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How does NVIDIA implement unified memory on PCIe GPUs and Tegra platforms?

In the prior post, we highlighted why PCIe BARs should be mapped as device memory on 64-bit Arm platforms.

What is unified memory in a dedicated GPU context?

Unified memory is memory that accessible from both the CPU and GPU from an application programmer’s perspective. This is often done using the same pointer address across both the CPU and GPU(s).

How is it implemented?

Pre-Pascal model

Note that this model is still current on Windows platforms.

On NVIDIA GPUs that pre-date the Pascal architecture, page faulting is not supported. As such, a migration of all dirty pages to the GPU is done at kernel launch.

Unified memory cannot be concurrently accessed between CPU and GPU in such a configuration. When a GPU task is running, trying to access to unified memory in this configuration from the CPU triggers a segmentation fault.

The new model

On Pascal onwards, page faults are supported on the GPU. As such, pages are migrated to the processor that is using them. Explicit APIs to pre-fetch are also available.

Unified memory can be concurrently accessed from both the CPU and GPU in this configuration. Even atomics work as expected; with everything being handled through page migration under the hood.

On systems with multiple GPUs, GPU memory can be accessible from another GPU without requiring page migration.

Tegra driver stack

On Tegra, unified memory is cached on both the CPU and GPU but maps down to one single underlying allocation instead of using page migration.

Cache management operations are done to synchronise on kernel launch. As such, concurrent access is not available for unified memory on Tegra platforms today.

On dGPUs when using the nvgpu driver stack (the Tegra iGPU one), which is very rarely done outside of automotive, unified memory is not implemented. You can/have to use the regular desktop driver stack instead, which has unified memory support available.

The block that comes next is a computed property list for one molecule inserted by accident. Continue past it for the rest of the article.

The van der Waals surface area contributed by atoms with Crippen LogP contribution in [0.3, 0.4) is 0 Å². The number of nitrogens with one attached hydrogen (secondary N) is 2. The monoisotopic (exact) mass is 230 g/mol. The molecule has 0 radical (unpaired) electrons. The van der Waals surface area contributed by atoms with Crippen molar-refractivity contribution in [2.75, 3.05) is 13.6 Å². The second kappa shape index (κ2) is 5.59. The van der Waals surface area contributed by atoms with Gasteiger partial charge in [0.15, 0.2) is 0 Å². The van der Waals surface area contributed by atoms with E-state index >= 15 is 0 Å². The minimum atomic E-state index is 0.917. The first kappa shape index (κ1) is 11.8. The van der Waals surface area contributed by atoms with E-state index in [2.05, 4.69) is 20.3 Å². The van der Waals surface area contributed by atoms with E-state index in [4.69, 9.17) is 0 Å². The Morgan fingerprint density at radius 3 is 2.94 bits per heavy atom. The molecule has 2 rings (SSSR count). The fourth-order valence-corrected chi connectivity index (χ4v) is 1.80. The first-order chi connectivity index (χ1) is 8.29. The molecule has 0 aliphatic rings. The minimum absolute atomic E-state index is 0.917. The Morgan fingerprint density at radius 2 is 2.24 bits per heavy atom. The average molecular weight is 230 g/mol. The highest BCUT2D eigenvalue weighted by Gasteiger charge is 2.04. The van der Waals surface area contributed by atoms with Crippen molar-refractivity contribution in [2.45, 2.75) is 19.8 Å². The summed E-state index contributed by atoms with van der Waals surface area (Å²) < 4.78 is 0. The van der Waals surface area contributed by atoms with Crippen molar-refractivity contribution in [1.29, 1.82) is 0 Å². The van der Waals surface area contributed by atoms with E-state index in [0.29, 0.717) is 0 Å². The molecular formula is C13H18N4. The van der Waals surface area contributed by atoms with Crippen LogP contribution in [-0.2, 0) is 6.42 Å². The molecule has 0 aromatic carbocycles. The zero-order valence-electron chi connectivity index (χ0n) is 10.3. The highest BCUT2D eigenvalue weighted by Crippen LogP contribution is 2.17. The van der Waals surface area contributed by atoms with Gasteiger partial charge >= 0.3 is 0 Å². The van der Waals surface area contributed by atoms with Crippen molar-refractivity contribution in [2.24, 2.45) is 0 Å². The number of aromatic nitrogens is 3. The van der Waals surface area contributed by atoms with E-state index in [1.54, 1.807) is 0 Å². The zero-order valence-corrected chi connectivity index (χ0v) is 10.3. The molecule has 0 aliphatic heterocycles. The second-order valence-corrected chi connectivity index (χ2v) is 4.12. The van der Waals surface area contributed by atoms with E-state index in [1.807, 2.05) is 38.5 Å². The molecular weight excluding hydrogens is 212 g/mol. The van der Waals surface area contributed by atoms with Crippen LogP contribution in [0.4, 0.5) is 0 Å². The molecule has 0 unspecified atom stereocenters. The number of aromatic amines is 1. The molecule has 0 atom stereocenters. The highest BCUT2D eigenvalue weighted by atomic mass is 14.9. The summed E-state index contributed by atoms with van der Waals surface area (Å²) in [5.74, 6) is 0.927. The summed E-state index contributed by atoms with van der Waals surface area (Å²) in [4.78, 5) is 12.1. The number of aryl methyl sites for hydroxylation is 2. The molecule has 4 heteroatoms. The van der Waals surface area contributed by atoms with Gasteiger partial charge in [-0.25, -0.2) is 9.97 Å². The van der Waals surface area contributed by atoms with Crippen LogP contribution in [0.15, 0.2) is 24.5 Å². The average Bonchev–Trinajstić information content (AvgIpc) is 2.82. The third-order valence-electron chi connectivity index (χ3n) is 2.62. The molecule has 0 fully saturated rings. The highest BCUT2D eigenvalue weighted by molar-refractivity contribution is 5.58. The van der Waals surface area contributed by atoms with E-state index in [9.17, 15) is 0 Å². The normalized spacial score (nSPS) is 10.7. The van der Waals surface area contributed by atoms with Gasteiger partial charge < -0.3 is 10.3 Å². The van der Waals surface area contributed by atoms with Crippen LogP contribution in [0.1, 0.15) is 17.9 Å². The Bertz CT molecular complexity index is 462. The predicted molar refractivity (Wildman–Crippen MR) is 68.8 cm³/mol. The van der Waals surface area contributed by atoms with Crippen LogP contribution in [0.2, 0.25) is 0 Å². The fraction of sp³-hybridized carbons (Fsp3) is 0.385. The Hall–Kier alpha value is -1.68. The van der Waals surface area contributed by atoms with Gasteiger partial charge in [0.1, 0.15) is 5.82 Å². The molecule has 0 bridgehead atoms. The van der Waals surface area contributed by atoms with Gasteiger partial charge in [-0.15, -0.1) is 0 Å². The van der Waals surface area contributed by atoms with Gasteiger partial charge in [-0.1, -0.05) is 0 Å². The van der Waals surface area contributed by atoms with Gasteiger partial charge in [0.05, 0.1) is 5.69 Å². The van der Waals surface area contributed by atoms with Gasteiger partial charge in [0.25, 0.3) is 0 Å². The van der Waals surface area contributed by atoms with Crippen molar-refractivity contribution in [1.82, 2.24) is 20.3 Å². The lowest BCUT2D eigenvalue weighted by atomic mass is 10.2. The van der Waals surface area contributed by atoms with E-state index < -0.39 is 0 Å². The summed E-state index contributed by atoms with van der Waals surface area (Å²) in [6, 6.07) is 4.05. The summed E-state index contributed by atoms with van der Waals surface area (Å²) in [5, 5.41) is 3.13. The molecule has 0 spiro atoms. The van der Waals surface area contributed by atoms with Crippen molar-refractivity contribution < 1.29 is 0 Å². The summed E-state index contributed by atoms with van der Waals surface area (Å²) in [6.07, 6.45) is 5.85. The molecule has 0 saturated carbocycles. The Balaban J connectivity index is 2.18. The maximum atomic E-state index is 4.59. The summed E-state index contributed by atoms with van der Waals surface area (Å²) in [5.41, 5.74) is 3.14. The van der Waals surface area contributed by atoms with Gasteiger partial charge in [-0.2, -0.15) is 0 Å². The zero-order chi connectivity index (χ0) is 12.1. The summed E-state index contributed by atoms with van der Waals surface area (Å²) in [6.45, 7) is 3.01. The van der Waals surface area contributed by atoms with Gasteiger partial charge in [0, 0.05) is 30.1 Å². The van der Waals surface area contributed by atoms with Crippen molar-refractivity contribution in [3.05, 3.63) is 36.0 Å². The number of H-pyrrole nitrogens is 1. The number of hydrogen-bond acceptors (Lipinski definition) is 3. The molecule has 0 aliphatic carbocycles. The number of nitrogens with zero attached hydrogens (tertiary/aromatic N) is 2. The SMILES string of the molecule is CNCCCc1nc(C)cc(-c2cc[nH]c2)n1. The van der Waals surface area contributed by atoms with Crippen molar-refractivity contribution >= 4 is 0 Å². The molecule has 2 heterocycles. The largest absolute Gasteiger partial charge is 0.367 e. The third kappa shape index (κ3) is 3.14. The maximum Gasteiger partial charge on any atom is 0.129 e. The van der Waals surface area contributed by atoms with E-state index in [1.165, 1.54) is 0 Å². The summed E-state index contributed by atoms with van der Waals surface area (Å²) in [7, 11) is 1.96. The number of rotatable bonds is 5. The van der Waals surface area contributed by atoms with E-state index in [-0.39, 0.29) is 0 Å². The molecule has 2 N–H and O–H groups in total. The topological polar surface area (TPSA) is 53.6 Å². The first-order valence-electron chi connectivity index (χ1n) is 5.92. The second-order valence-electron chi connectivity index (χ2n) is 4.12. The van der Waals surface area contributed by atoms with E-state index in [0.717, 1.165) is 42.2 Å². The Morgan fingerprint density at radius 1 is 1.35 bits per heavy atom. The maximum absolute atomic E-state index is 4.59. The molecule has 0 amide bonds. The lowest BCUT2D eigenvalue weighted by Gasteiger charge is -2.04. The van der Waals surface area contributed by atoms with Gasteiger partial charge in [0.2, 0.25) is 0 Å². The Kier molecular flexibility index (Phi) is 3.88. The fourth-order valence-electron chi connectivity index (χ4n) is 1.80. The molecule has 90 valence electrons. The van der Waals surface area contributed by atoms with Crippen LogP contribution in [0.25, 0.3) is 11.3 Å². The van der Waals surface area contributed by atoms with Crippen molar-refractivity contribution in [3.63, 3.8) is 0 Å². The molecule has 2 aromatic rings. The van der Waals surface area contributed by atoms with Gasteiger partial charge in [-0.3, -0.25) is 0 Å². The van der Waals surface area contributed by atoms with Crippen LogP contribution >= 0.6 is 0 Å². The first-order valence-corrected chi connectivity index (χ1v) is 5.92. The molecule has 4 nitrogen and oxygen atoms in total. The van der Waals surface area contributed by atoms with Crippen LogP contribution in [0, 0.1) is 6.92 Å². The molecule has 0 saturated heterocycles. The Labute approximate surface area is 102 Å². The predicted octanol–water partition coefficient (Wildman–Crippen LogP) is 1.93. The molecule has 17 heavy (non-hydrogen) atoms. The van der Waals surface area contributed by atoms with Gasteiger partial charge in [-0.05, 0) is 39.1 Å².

What isn’t done in those cases?

In all of the cases above, the PCIe BARs for data aren’t mapped to user-space. PCIe BARs remote accesses are very painfully slow, and are uncached. This makes them unsuitable for unified memory, which has to be usable from both the CPU and GPU side for more than just memory copies.

As such, for unified memory support for dGPUs, mapping PCIe remote memory with a normal memory type is not necessary.

Is there another memory type that is accessible from both CPU and GPU?

Yes. Pinned memory is always mapped on the host but also accessible from the GPU. In cases where memory is accessed to rarely from the GPU side (for example, to do a copy), this memory type is adequate.

On Tegra platforms, pinned memory is non-cacheable on the iGPU and non-cacheable on the CPU too for SoCs pre-dating Tegra Xavier (no I/O coherency). On Xavier onwards, pinned memory is mapped as cacheable on the CPU.

There is no pinned memory equivalent that is mapped on the GPU and accessible from the host.


GPUs don’t need PCIe BARs to be mapped as normal memory either. In cases where such a thing is done, better replacements exist to fulfill the same role.

The NVIDIA driver does not rely on mapping device memory as normal memory on 64-bit Arm platforms.

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